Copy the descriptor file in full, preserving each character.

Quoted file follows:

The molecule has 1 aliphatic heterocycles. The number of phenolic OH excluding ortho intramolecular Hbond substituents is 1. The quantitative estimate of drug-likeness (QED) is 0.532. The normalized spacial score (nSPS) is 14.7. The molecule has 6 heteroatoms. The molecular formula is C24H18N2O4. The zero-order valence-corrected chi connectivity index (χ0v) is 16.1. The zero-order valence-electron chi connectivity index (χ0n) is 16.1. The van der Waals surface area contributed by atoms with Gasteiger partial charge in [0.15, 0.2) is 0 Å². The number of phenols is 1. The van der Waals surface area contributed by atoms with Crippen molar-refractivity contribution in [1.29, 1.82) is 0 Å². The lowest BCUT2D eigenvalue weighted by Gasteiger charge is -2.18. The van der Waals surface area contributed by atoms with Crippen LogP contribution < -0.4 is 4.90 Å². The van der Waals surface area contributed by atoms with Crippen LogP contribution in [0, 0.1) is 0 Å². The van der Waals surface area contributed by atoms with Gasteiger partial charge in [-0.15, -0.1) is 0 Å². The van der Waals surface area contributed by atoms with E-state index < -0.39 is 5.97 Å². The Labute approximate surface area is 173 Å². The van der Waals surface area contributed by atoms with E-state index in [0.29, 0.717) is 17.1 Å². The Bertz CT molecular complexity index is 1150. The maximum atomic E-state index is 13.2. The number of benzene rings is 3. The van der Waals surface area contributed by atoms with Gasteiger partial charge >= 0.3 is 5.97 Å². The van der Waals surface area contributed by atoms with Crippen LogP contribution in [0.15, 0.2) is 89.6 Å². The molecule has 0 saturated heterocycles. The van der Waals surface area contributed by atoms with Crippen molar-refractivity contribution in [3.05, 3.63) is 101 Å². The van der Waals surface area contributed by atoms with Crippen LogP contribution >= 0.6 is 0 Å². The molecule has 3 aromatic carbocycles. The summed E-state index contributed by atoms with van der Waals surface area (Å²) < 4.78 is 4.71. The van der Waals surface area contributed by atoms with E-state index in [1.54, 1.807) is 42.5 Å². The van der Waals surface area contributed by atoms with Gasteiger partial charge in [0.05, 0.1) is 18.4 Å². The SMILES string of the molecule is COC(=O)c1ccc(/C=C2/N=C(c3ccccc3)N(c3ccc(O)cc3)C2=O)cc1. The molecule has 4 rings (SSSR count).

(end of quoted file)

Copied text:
The molecule has 1 aliphatic heterocycles. The number of phenolic OH excluding ortho intramolecular Hbond substituents is 1. The quantitative estimate of drug-likeness (QED) is 0.532. The normalized spacial score (nSPS) is 14.7. The molecule has 6 heteroatoms. The molecular formula is C24H18N2O4. The zero-order valence-corrected chi connectivity index (χ0v) is 16.1. The zero-order valence-electron chi connectivity index (χ0n) is 16.1. The van der Waals surface area contributed by atoms with Gasteiger partial charge in [0.15, 0.2) is 0 Å². The number of phenols is 1. The van der Waals surface area contributed by atoms with Crippen molar-refractivity contribution in [1.29, 1.82) is 0 Å². The lowest BCUT2D eigenvalue weighted by Gasteiger charge is -2.18. The van der Waals surface area contributed by atoms with Crippen LogP contribution < -0.4 is 4.90 Å². The van der Waals surface area contributed by atoms with Crippen LogP contribution in [0, 0.1) is 0 Å². The van der Waals surface area contributed by atoms with Gasteiger partial charge in [-0.15, -0.1) is 0 Å². The van der Waals surface area contributed by atoms with E-state index < -0.39 is 5.97 Å². The Labute approximate surface area is 173 Å². The van der Waals surface area contributed by atoms with E-state index in [0.29, 0.717) is 17.1 Å². The Bertz CT molecular complexity index is 1150. The maximum atomic E-state index is 13.2. The number of benzene rings is 3. The van der Waals surface area contributed by atoms with Gasteiger partial charge >= 0.3 is 5.97 Å². The van der Waals surface area contributed by atoms with Crippen LogP contribution in [0.15, 0.2) is 89.6 Å². The molecule has 0 saturated heterocycles. The van der Waals surface area contributed by atoms with Crippen molar-refractivity contribution in [3.05, 3.63) is 101 Å². The van der Waals surface area contributed by atoms with Crippen LogP contribution >= 0.6 is 0 Å². The molecule has 3 aromatic carbocycles. The summed E-state index contributed by atoms with van der Waals surface area (Å²) < 4.78 is 4.71. The van der Waals surface area contributed by atoms with E-state index in [1.54, 1.807) is 42.5 Å². The van der Waals surface area contributed by atoms with Gasteiger partial charge in [0.05, 0.1) is 18.4 Å². The SMILES string of the molecule is COC(=O)c1ccc(/C=C2/N=C(c3ccccc3)N(c3ccc(O)cc3)C2=O)cc1. The molecule has 4 rings (SSSR count).